Winter’s new novel, Countdown City, takes place three months after The Last Policeman. As the asteroid makes its way ever closer, things have gotten worse. Commerce has given way to bartering. Mass immigrations are upsetting the global order as people flee the projected impact site in Asia, and armed militias attempt to seal the American shorelines. Student radicals have seized control of universities. Families and communities are falling apart as more and more people “go Bucket List.”
Meanwhile, Hank Palace is out of a job. With all local law enforcement disbanded so resources can be shuffled over to the military for peacekeeping efforts, there’s no call for a small town detective like Palace. When he’s contacted by a childhood friend whose husband has disappeared, Palace accepts the missing person case as much out of a need for meaningful distraction as any personal loyalty. He gets plenty of meaningful distraction. It’s not just that the man he’s chasing, Brett Cavatone, is a brilliant ex-cop who seems to have orchestrated the perfect escape from a life he longed to leave behind, it’s that Palace’s search forces him to negotiate a society that is crumbling in every direction.
At one point, the detective stops to observe, “There is an aspect of my character that tends to latch on to one difficult but potentially solvable problem, rather than grapple with the vast and unsolvable problem that would be all I could see, if I were to look up.” The vast and unsolvable problem to which he refers is, of course, the looming global catastrophe, but what he’s really talking about is death itself. As it does in all noir fiction — and Countdown City is more noir than whodunit — the specter of mortality haunts the characters. Unlike most novels, however, death is the text here rather than the subtext. Everywhere Palace goes he finds people grappling with the certainty of their imminent demise.
In one of the most evocative passages in the book, he enters a university library searching for a woman who used to know Brett Cavatone, but instead of finding her he stumbles across this strange scene:
I see a pale boy hunched over the desk in a carrel, sipping from a Styrofoam cup, surrounded by books, reading. His face is gaunt and his hair a greasy mass. On the ground beside him is a clotted leaking pile of discarded teabags, and beside that a bucket that I realize with horror is full of urine. There’s a tall stack of books on one side of him and a taller stack on the other: out pile, in pile. I stand for a second watching this guy, frozen in place but alive with small action: muttering to himself as he reads, almost humming like an electric motor, his hands twitching at the edges of the pages until, with a sudden flash of motion, he turns the page, flings it over like he can’t consume the words fast enough.
The image is haunting, I think, precisely because helpless bibliophiles instinctively understand the terrible beauty of this pale boy’s choice to spend his few remaining days consuming books, to be their last reader, to bear final witness to the thoughts of writers who are already long since dead.
American culture is profoundly obsessed with apocalypse right now, and it’s not difficult to locate some roots of that obsession. From the images of towers crumbling in 2001 to the global financial meltdown of 2008, we’ve become conditioned to news that is not simply bad but cataclysmic. Worse still, perhaps, is the fact that we’ve survived these disasters without the benefit of any apparent hindsight. Twelve years and trillions of dollars after 9/11, we’re more entangled in the Middle East than ever before. Five years after the financial debacle, we’re seeing a new artificial housing bubble built on the same practices that brought the whole damn world to the brink of ruin in 2008. Every faction on the cultural/political spectrum foresees disaster of one kind or another. The only thing that everyone seems to agree on is that the empire is falling.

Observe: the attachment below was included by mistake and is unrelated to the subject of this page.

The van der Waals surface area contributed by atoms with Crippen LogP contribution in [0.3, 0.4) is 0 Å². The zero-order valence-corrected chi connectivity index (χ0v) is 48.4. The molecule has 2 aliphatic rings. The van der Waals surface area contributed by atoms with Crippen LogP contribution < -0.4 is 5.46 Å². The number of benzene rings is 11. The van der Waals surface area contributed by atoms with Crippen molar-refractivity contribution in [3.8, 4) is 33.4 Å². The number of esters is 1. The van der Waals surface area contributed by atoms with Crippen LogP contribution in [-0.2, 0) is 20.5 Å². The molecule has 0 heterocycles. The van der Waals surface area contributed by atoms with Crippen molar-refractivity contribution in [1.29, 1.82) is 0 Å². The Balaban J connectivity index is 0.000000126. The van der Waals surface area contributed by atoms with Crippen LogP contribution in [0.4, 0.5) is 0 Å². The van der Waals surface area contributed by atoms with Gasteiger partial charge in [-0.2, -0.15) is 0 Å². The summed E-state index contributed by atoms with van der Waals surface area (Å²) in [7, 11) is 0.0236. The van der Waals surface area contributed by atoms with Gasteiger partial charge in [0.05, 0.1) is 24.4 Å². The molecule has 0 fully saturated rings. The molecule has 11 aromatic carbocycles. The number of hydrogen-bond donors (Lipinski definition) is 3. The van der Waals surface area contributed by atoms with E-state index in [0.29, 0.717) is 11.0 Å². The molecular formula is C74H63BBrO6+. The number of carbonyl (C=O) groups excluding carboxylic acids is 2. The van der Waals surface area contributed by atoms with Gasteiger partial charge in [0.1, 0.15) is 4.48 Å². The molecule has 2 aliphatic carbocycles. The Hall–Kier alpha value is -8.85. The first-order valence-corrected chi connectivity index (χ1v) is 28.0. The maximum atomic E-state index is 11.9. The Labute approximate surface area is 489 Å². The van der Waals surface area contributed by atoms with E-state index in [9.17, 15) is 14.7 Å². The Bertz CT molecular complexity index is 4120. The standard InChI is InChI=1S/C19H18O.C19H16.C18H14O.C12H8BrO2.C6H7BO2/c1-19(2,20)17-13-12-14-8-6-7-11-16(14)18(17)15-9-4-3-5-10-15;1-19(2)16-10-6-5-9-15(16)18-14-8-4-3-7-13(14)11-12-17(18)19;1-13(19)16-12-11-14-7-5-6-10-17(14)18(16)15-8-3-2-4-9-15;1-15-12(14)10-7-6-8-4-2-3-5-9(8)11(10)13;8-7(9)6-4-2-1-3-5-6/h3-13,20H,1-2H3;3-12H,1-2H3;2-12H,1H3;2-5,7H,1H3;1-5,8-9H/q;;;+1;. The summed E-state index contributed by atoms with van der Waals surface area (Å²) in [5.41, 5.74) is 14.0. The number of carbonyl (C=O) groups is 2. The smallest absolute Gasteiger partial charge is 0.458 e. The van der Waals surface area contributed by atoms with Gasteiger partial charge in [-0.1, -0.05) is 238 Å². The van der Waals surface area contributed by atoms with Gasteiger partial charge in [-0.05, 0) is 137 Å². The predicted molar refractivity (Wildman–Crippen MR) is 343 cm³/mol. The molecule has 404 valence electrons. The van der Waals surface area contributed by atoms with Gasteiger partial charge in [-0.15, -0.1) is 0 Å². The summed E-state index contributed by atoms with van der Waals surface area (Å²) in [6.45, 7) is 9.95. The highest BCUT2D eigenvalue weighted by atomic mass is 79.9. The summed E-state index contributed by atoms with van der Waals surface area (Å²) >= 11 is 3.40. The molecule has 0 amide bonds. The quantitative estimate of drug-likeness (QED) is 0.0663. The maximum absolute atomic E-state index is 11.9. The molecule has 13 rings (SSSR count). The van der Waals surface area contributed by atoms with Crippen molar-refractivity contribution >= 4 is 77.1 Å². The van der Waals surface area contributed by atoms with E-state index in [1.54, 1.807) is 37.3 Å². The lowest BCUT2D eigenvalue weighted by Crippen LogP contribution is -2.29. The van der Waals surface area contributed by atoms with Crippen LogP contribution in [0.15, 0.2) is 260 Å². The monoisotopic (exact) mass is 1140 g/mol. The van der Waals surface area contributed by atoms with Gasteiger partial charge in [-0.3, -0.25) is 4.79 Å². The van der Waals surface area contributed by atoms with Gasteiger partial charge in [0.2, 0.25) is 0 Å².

Winters has seized on what seems to be the defining preoccupation of our day — fantasizing about the end of the world — and married it to a genre, noir, that is defined by its fatalism. The result makes for compelling reading. In Countdown City, Hank Palace notes, “This age of uncertain terrors is metastasizing, growing backward, destroying not just the future but the present, poisoning everything: relationships, investigations, society, making it impossible for anyone to know anything or do anything at all.” That line refers to the novel’s end-of-the-world scenario, but it has emotional resonance because of our real world anxieties.
If the noir novel turns out to be a surprisingly robust medium for this kind of anguish, perhaps it’s because the genre has always delivered hopelessness wrapped in pulpy style. Winters is a deft storyteller who moves his novel effortlessly from its intriguing setup to a thrilling, shattering conclusion. In Hank Palace, he has given us a true hero for our eschatological age, a good man trying to navigate a world in freefall, the last hero in a line that goes back to Spenser, Kinsey Millhone, Bud White, Easy Rawlins, Lew Archer, and Philip Marlowe. At some points, though, he sounds as much like Jean-Paul Sartre as any hardboiled hero, telling one Bucket Lister, “The asteroid is not making anyone do anything. It’s just a big piece of rock floating through space. Anything anyone does remains their own decision.”
Having reached the end of Countdown City, I can’t wait to get back to Palace’s collapsing world in the next, final, volume of the series. Winters ends this novel on a cliffhanger that I wouldn’t think of giving away, except to say that in some ways it represents the logical progress of the overarching narrative he began with The Last Policeman. It leaves us wondering, in more ways than one, how it will all end.